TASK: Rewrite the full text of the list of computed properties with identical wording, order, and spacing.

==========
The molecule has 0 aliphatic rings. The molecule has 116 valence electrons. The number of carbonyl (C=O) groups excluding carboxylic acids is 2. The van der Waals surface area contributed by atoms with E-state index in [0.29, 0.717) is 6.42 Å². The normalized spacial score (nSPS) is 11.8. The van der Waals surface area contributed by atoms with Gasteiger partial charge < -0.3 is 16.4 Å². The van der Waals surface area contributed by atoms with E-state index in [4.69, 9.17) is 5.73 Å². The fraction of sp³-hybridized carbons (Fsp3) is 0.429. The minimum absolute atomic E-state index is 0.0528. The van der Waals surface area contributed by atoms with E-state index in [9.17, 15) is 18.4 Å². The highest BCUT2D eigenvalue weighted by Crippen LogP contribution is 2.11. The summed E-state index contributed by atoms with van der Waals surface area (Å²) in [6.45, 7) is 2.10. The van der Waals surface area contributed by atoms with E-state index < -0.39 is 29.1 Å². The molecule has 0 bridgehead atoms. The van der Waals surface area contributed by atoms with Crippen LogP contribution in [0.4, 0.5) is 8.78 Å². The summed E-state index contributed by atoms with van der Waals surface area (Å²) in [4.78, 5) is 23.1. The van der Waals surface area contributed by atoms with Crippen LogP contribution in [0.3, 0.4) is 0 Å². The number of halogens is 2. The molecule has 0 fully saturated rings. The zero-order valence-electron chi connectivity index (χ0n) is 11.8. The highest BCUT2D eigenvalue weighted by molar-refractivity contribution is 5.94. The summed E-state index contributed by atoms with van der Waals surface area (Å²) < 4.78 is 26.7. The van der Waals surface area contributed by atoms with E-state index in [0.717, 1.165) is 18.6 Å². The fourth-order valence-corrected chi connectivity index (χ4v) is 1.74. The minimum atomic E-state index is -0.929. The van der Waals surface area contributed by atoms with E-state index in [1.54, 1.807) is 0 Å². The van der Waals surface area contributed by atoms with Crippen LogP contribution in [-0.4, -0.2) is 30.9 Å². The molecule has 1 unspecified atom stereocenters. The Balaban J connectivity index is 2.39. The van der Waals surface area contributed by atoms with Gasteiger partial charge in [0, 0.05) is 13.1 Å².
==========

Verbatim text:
The molecule has 0 aliphatic rings. The molecule has 116 valence electrons. The number of carbonyl (C=O) groups excluding carboxylic acids is 2. The van der Waals surface area contributed by atoms with E-state index in [0.29, 0.717) is 6.42 Å². The normalized spacial score (nSPS) is 11.8. The van der Waals surface area contributed by atoms with Gasteiger partial charge < -0.3 is 16.4 Å². The van der Waals surface area contributed by atoms with E-state index in [4.69, 9.17) is 5.73 Å². The fraction of sp³-hybridized carbons (Fsp3) is 0.429. The minimum absolute atomic E-state index is 0.0528. The van der Waals surface area contributed by atoms with E-state index in [9.17, 15) is 18.4 Å². The highest BCUT2D eigenvalue weighted by Crippen LogP contribution is 2.11. The summed E-state index contributed by atoms with van der Waals surface area (Å²) in [6.45, 7) is 2.10. The van der Waals surface area contributed by atoms with E-state index < -0.39 is 29.1 Å². The molecule has 0 bridgehead atoms. The van der Waals surface area contributed by atoms with Crippen LogP contribution in [0.4, 0.5) is 8.78 Å². The summed E-state index contributed by atoms with van der Waals surface area (Å²) in [4.78, 5) is 23.1. The van der Waals surface area contributed by atoms with Crippen LogP contribution in [0.3, 0.4) is 0 Å². The number of halogens is 2. The molecule has 0 fully saturated rings. The zero-order valence-electron chi connectivity index (χ0n) is 11.8. The highest BCUT2D eigenvalue weighted by molar-refractivity contribution is 5.94. The summed E-state index contributed by atoms with van der Waals surface area (Å²) < 4.78 is 26.7. The van der Waals surface area contributed by atoms with E-state index in [0.717, 1.165) is 18.6 Å². The fourth-order valence-corrected chi connectivity index (χ4v) is 1.74. The minimum atomic E-state index is -0.929. The van der Waals surface area contributed by atoms with E-state index in [1.54, 1.807) is 0 Å². The van der Waals surface area contributed by atoms with Crippen LogP contribution in [-0.4, -0.2) is 30.9 Å². The molecule has 1 unspecified atom stereocenters. The Balaban J connectivity index is 2.39. The van der Waals surface area contributed by atoms with Gasteiger partial charge in [0, 0.05) is 13.1 Å².